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Compassion Floats




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The word compassion comes from the Latin roots com and pati, meaning “to suffer with.”


This brings about a beautiful dose of irony — that those who are the most compassionate are also the most joyful.


The evidence is all around. We need only to look with eyes filled with mindfulness, and we will see. And as we peer out, we'll uncover a striking commonality among these joyful beings: A deep awareness of the nature and causes of suffering in themselves, accompanied by a passionate desire to help others understand and overcome their own.


These joyful individuals often dedicate their lives to this cause. You needn’t take my word on this. Please, just look at your current time and the times that have passed. What is it you see?


I think of Desmond Tutu, His Holiness the Dalai Lama, and Thich Nhat Hanh, but there are many, many more.


Some questions we may ask are:

How can these "joyful" people not suffer themselves from such a flood in their awareness, from such a lack of ignorance to so much suffering?

And what about the phrase "ignorance is bliss"?


Most of us grew up hearing this phrase, about how some forms of ignorance could be thought of as blissful, like somehow our ignorance saved us from feeling unwanted feelings.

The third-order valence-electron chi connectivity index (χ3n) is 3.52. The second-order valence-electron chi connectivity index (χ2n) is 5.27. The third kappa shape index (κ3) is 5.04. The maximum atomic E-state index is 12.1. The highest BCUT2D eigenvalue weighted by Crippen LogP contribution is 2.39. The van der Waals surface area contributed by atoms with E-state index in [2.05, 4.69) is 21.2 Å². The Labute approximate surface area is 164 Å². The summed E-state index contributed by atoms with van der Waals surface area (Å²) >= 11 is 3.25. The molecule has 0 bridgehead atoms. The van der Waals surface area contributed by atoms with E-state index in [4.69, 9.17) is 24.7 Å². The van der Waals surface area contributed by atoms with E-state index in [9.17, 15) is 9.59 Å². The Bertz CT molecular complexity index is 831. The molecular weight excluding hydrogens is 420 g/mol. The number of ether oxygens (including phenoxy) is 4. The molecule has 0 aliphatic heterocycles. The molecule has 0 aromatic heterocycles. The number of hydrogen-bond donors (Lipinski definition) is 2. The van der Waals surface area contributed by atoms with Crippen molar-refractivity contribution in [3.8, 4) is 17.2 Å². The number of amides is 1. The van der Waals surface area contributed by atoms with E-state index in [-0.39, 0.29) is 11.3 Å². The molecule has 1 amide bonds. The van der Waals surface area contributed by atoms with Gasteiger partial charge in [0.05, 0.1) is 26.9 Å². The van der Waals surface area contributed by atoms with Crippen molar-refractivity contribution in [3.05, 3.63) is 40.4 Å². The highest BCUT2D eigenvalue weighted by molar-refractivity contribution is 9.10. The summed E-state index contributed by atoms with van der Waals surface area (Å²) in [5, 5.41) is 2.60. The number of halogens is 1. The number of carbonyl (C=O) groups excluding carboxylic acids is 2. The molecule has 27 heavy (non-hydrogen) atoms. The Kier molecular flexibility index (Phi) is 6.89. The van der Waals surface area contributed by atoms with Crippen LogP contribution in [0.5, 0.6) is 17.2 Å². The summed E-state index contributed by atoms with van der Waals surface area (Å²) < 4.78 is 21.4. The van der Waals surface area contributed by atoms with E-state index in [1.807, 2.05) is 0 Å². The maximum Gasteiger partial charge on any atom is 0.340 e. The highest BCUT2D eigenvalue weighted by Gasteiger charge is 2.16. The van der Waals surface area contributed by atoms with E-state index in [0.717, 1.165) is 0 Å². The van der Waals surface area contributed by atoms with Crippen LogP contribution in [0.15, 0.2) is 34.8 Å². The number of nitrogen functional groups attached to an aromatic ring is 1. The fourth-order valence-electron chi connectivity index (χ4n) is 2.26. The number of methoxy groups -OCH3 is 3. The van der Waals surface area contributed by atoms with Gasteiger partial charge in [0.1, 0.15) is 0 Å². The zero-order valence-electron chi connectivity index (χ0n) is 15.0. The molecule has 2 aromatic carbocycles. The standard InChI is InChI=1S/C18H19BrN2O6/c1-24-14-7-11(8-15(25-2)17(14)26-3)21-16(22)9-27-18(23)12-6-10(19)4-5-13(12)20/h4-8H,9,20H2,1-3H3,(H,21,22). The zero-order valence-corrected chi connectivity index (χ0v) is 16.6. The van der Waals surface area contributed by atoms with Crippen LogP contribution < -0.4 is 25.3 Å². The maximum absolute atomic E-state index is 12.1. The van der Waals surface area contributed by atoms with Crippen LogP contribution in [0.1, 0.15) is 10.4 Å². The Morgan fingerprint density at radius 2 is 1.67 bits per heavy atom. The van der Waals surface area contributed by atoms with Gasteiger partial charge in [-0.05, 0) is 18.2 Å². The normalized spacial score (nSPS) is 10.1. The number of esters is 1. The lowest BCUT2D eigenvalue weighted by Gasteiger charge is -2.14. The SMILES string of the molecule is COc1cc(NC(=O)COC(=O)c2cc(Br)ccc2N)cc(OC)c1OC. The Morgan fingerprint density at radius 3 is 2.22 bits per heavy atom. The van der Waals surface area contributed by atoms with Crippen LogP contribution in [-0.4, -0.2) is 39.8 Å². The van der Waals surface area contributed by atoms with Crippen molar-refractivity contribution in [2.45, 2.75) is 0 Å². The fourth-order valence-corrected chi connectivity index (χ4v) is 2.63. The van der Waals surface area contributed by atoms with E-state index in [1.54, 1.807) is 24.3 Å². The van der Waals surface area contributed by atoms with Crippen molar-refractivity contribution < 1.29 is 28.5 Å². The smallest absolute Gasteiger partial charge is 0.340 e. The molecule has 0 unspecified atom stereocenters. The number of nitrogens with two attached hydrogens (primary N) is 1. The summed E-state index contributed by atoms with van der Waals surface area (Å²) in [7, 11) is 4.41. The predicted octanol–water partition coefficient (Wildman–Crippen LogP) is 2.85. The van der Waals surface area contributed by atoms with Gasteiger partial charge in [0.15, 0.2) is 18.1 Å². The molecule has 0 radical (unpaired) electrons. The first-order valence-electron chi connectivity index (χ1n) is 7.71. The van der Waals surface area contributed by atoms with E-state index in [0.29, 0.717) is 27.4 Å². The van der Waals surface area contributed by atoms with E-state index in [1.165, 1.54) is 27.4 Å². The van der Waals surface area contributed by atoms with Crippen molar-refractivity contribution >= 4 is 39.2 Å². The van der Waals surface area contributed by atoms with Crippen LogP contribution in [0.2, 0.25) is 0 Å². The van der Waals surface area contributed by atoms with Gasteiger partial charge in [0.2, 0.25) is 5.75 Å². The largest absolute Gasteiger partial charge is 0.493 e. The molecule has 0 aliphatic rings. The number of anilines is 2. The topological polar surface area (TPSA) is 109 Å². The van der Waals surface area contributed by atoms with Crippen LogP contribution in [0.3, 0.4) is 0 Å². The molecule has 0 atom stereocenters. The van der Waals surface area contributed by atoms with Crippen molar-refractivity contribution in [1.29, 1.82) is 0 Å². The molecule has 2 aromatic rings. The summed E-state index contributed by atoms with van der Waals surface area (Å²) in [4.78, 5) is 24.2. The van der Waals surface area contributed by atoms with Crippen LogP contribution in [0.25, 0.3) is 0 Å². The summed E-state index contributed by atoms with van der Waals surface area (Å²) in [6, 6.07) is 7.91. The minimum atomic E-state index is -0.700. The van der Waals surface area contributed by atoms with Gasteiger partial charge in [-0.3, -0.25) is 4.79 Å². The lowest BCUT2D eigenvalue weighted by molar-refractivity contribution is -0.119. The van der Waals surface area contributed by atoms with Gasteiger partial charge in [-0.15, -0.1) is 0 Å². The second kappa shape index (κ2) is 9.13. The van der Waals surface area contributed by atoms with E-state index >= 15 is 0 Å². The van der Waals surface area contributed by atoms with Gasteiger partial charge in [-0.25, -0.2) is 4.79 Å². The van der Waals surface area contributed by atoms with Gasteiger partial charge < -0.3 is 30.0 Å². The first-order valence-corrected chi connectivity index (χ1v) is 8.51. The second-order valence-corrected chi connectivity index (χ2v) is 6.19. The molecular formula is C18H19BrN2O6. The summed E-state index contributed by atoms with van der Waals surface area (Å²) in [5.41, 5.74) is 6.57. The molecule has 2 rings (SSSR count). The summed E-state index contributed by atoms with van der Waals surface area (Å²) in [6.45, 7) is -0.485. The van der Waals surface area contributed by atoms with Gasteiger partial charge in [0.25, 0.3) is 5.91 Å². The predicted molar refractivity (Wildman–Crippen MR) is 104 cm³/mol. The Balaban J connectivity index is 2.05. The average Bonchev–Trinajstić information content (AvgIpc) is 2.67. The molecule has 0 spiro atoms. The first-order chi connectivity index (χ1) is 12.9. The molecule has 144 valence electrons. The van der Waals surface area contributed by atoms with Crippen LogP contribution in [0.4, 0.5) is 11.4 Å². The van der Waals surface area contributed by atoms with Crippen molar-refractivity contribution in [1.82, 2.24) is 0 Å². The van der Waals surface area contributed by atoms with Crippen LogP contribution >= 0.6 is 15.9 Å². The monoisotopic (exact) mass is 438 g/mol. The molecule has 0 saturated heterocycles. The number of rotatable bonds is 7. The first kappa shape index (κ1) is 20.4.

It may be true, that it "saves" us from feeling certain things, but to think it is for our benefit is incorrect.


This misunderstanding gives undeserving validity to a saying filled with ironically imbued ignorance.


A more useful saying is:


Ignorance causes pain. It does not free us from it.

And an answer to these questions posed is — Equanimity.


With equanimity, we're able to feel the pain of others without being swept up in it, which helps us open to it even more. And it is an error to think that because compassion means "to suffer with," we must suffer ourselves to understand or relieve another's.



"We need to be aware of the suffering, but retain our clarity, calmness, and strength so we can help transform the situation. The ocean of tears cannot drown us if karuna (compassion) is there."
- Thich Nhat Hanh (The Heart of the Buddha's Teaching)

With compassionate equanimity,

we're able to sit in torrential rainfalls,

but as water levels rise,

we, too, rise,

always maintaining our breath,

never falling victim to the flood.



Our suffering and joy are like opposing sides of the same precious coin, with compassionate equanimity, as a hand able to hold it.




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